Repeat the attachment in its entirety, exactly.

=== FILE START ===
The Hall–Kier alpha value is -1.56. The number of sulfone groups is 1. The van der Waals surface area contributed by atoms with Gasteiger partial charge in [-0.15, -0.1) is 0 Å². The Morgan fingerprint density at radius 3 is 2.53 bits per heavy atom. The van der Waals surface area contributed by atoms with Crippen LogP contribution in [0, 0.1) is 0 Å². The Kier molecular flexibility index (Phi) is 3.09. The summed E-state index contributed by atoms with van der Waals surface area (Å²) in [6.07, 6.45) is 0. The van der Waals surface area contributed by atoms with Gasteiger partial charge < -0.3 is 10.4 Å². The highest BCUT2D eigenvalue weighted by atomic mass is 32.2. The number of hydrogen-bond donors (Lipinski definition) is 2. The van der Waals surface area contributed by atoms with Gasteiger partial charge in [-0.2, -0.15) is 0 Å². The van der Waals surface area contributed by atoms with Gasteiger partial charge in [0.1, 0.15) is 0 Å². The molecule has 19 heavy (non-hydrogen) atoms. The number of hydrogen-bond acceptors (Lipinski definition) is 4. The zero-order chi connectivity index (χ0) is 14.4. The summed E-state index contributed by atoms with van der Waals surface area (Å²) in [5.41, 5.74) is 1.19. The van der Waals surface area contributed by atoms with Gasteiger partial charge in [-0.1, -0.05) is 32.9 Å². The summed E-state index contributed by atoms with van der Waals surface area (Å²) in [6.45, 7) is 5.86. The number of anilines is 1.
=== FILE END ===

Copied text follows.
The Hall–Kier alpha value is -1.56. The number of sulfone groups is 1. The van der Waals surface area contributed by atoms with Gasteiger partial charge in [-0.15, -0.1) is 0 Å². The Morgan fingerprint density at radius 3 is 2.53 bits per heavy atom. The van der Waals surface area contributed by atoms with Crippen LogP contribution in [0, 0.1) is 0 Å². The Kier molecular flexibility index (Phi) is 3.09. The summed E-state index contributed by atoms with van der Waals surface area (Å²) in [6.07, 6.45) is 0. The van der Waals surface area contributed by atoms with Gasteiger partial charge < -0.3 is 10.4 Å². The highest BCUT2D eigenvalue weighted by atomic mass is 32.2. The number of hydrogen-bond donors (Lipinski definition) is 2. The van der Waals surface area contributed by atoms with Gasteiger partial charge in [-0.2, -0.15) is 0 Å². The van der Waals surface area contributed by atoms with Gasteiger partial charge in [0.1, 0.15) is 0 Å². The molecule has 19 heavy (non-hydrogen) atoms. The number of hydrogen-bond acceptors (Lipinski definition) is 4. The zero-order chi connectivity index (χ0) is 14.4. The summed E-state index contributed by atoms with van der Waals surface area (Å²) in [5.41, 5.74) is 1.19. The van der Waals surface area contributed by atoms with Gasteiger partial charge in [-0.1, -0.05) is 32.9 Å². The summed E-state index contributed by atoms with van der Waals surface area (Å²) in [6.45, 7) is 5.86. The number of anilines is 1.